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Re: Role of UCD in agile processes

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  • Ron Vutpakdi
    ... horror stories that get all the ... I disgree. The goals may be in alignment, but, there are often enough times ( which aren t edge case horror stories)
    Message 1 of 17 , Jan 27, 2005
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      --- In agile-usability@yahoogroups.com, Gary F <gfyho@y...> wrote:
      > > The customer and the user aren't the same thing. The
      > > customer is the fellow buying the system, but the user is the poor
      > > sucker who has to use it, and the two often aren't the same person.
      >
      > What you're saying it perfectly true, but not withstanding the
      horror stories that get all the
      > attention, in reality the goals are in alignment.

      I disgree. The goals may be in alignment, but, there are often enough
      times ( which aren't edge case horror stories) when the two groups'
      goals aren't in alignment that there are benefits to being precise
      about the terms (if only internally within the team).

      For example, one of our "customers" at one of our biggest clients is
      an expert user who has a marked tendency to demand lots of knobs to
      tweak algorithmic parameters and the inclusion of his
      algorithms/models in spite of the fact that those knobs and algorithms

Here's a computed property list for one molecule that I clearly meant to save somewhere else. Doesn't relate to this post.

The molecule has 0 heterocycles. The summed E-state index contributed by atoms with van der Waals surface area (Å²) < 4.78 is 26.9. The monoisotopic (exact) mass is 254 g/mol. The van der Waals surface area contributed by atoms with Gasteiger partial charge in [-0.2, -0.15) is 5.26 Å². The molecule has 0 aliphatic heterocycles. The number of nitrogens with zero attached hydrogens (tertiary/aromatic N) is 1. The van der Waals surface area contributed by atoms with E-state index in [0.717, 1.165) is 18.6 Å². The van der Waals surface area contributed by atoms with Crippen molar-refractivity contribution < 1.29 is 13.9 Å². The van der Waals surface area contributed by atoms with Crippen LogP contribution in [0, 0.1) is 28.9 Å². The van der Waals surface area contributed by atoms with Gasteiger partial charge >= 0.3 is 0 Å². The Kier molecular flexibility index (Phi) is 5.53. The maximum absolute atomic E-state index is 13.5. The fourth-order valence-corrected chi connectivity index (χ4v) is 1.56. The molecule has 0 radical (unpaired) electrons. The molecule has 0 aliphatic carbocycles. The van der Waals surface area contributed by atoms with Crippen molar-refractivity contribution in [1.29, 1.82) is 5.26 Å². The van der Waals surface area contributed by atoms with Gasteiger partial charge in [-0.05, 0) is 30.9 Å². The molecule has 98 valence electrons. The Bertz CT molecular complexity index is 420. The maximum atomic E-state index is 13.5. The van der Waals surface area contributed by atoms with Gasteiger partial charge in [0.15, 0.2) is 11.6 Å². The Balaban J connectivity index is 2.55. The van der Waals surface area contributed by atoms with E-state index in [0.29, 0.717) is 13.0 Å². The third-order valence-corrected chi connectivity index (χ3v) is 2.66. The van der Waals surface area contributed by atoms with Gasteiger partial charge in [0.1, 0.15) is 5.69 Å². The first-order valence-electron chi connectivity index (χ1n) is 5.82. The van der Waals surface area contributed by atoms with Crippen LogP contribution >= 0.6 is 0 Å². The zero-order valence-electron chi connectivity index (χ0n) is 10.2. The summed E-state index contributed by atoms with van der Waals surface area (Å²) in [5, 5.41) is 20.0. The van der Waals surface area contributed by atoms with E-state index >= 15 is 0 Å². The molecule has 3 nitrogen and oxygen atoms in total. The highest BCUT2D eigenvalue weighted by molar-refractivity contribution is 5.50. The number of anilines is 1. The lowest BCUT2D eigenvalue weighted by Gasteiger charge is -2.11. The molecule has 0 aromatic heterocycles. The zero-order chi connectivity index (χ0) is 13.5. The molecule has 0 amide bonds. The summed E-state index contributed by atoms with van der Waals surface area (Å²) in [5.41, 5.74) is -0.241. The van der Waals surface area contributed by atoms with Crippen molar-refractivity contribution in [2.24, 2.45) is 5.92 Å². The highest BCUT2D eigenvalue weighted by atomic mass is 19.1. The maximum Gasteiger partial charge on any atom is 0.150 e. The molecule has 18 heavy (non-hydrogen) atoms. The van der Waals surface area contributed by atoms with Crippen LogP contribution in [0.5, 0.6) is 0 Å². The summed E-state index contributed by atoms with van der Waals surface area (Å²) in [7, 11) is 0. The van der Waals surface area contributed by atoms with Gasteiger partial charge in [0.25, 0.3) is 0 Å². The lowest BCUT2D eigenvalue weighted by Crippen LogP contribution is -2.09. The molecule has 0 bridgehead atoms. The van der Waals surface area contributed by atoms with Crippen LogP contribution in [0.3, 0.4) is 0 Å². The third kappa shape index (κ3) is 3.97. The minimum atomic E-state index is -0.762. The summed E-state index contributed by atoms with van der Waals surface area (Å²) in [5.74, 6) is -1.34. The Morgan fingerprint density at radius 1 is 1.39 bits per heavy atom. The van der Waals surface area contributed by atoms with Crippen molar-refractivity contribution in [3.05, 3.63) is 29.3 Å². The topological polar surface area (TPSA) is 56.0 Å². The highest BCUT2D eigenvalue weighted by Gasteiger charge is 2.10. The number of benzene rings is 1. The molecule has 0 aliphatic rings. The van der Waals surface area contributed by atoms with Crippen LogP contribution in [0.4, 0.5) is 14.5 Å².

would only be of likely interest to him and the other 2-5% of the
      eventual users. The remaining 95-97% would be quite happy without the
      knobs if it meant a simpler, cleaner interface (since they wouldn't
      use the knobs anyway).

      Yes, there are times when the terms can be interchangeable, but also
      often enough times when doing so without consideration is unwise.

      >
      > The important points here are that one needs to be alert to the
      different usages of the terms when
      > communicating with people outside your group, and in particular, one
      needs to examine specific
      > skills when hiring a usability person. "Interaction designer"
      usually isn't ambiguous, but
      > "usability person" usually is.

      I agree that term usage has to take into consideration the audience
      (language usability? ;-). Tell a group of developers or typical
      management that you're bringing in a usability specialist and a
      usability person, no problem and quite appropriate. Address a meeting
      of visual designers or interaction designers as "usability
      specialists," and you've just started on the wrong foot.

      Part of the reason that I bring up this point is that I'm on an
      interaction design list where threads concerning usability folks come
      up every few months which quickly degenerate into "usability folks
      don't know design and shouldn't be allowed to do design" at best and
      "usability folks are completely useless idiots" at worst.

      Ron
    • Gary Macomber
      Hi, Was just reflecting on this after the past week. For the first time in my career I had to convince folks to let me do more than just design. It took me 2
      Message 2 of 17 , Jan 29, 2005
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        Hi,

        Was just reflecting on this after the past week. For
        the first time in my career I had to convince folks to
        let me do more than just design. It took me 2 days to
        get everyone to agree that usability testing was
        important! My prior experience is more like what Hugh
        describes though...

        gary

        --- Hugh Beyer <beyer@...> wrote:


        ---------------------------------
        Hey guys -- I was reading old notes to this list and
        had a sudden news flash
        which is maybe obvious to everyone else, but maybe not